Six Ways to Make Your Tomatoes Grow Faster
Get the first ripe tomatoes in your neighborhood!
How To Make Tomato Plants Grow Faster
Choose a Fast-Maturing Variety
Plant a quick grower, such as the 4th of July Tomato, and you'll be eating your first ripe tomato in as little as 49 days after transplanting. Compare this with varieties that take 80 or 90 days to reach maturity — you'd have to wait an extra month or more for ripe fruit. When selecting transplants or purchasing seeds to start indoors, check variety descriptions for the number of days to maturity.
Warm Up the Soil
Tomatoes grow best in warm soil; chilly soil will slow their growth. If your garden beds are covered with mulch, pull it back in early spring to expose the soil to the sun's warmth. Placing a sheet of clear plastic over the bed will also help. The soil in raised beds drains and warms up faster than in-ground garden soil — raised beds and containers are ideal for heat-loving tomatoes!
Harden Off Plants
Whether you grew your own tomato plants from seed or purchased them, they'll need hardening off to acclimate them to outdoor conditions. About a week before you plan to set the seedlings into the garden, place them in a protected spot outdoors (partly shaded, out of the wind) for a few hours, bringing them in at night. Gradually, over the course of a week or 10 days, expose them to more and more sunshine and wind. Our Pop-Up Tomato Accelerator lets you skip the hardening off process. Place one of these mini-greenhouses over each tomato seedling at planting time to protect it as it acclimates. Watch our Pop-Up Tomato Accelerator in action below!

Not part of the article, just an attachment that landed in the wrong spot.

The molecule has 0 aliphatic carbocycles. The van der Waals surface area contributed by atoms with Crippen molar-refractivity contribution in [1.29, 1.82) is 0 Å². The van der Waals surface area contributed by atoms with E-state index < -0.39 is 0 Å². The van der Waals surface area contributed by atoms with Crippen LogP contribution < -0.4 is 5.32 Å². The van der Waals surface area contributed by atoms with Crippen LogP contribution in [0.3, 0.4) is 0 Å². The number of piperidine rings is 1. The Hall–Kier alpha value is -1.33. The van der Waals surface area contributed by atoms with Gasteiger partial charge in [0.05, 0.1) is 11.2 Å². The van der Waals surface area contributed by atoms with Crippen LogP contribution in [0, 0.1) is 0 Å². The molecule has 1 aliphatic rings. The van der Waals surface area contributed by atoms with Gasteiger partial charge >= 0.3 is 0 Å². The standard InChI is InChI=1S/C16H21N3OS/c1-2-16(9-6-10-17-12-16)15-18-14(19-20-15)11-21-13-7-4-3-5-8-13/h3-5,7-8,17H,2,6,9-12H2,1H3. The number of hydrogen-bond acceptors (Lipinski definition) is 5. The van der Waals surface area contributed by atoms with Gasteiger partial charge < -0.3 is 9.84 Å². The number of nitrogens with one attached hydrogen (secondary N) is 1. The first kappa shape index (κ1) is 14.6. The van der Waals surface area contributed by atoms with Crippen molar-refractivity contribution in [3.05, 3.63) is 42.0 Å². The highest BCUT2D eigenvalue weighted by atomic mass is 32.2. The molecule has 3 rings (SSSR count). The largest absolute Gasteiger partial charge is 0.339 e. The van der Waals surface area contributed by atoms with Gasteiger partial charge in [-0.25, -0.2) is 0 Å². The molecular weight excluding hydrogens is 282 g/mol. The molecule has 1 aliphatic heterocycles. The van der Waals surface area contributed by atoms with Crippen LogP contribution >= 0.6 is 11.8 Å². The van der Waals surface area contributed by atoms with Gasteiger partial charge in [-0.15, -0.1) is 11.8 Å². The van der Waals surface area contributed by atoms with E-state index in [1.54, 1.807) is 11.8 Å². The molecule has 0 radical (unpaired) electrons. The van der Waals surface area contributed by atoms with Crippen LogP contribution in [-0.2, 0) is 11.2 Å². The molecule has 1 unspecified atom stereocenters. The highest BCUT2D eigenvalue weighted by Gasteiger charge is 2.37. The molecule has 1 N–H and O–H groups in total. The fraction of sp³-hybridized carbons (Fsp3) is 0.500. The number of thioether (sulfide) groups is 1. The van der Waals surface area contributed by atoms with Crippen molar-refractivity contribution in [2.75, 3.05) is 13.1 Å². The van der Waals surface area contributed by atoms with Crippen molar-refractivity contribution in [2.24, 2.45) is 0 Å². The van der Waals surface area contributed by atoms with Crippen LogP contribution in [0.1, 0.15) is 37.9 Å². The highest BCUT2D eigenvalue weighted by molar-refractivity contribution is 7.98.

Protect Young Tomato Plants from Wind and Chill
Temperatures in the 50s and cooler dramatically slow plant growth, and wind dries out plants and can cause fragile stems to break. Plant your tomatoes on the south side of the house to take advantage of the warmer microclimate. Or, use our Pop-Up Tomato Accelerator to create a protected microclimate anywhere.
Wait to Apply Mulch
Leave the soil bare around new transplants for the first month or so, to allow the sun to continue to warm the soil. Once summer weather arrives in earnest, you can apply a 2" layer of straw or shredded bark to help conserve soil moisture.
Flopping stems and sprawling foliage shade the maturing fruit, which delays ripening. Install sturdy cages, ladders or other supports at planting time to keep plants upright. Learn how to properly stake and support tomato plants in the video below!
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